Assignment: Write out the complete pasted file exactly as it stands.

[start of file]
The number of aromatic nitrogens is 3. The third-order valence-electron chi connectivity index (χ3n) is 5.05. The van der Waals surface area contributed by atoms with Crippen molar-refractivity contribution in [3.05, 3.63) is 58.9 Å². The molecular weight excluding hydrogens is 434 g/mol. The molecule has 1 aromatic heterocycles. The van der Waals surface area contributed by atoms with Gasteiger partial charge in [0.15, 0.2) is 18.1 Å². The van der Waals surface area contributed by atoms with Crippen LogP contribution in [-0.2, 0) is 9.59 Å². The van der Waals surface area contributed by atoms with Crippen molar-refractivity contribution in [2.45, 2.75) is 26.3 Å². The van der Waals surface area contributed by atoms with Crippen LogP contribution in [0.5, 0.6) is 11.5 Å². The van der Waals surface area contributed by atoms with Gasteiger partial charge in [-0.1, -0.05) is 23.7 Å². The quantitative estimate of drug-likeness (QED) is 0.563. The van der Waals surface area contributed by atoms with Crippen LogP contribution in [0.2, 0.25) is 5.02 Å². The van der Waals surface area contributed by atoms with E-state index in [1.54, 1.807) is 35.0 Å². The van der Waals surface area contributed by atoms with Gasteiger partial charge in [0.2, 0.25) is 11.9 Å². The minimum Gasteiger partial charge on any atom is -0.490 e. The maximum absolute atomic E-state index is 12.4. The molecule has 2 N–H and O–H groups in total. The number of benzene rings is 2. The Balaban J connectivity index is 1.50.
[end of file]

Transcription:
The number of aromatic nitrogens is 3. The third-order valence-electron chi connectivity index (χ3n) is 5.05. The van der Waals surface area contributed by atoms with Crippen molar-refractivity contribution in [3.05, 3.63) is 58.9 Å². The molecular weight excluding hydrogens is 434 g/mol. The molecule has 1 aromatic heterocycles. The van der Waals surface area contributed by atoms with Gasteiger partial charge in [0.15, 0.2) is 18.1 Å². The van der Waals surface area contributed by atoms with Crippen LogP contribution in [-0.2, 0) is 9.59 Å². The van der Waals surface area contributed by atoms with Crippen molar-refractivity contribution in [2.45, 2.75) is 26.3 Å². The van der Waals surface area contributed by atoms with Crippen LogP contribution in [0.5, 0.6) is 11.5 Å². The van der Waals surface area contributed by atoms with Gasteiger partial charge in [-0.1, -0.05) is 23.7 Å². The quantitative estimate of drug-likeness (QED) is 0.563. The van der Waals surface area contributed by atoms with Crippen LogP contribution in [0.2, 0.25) is 5.02 Å². The van der Waals surface area contributed by atoms with E-state index in [1.54, 1.807) is 35.0 Å². The van der Waals surface area contributed by atoms with Gasteiger partial charge in [0.2, 0.25) is 11.9 Å². The minimum Gasteiger partial charge on any atom is -0.490 e. The maximum absolute atomic E-state index is 12.4. The molecule has 2 N–H and O–H groups in total. The number of benzene rings is 2. The Balaban J connectivity index is 1.50.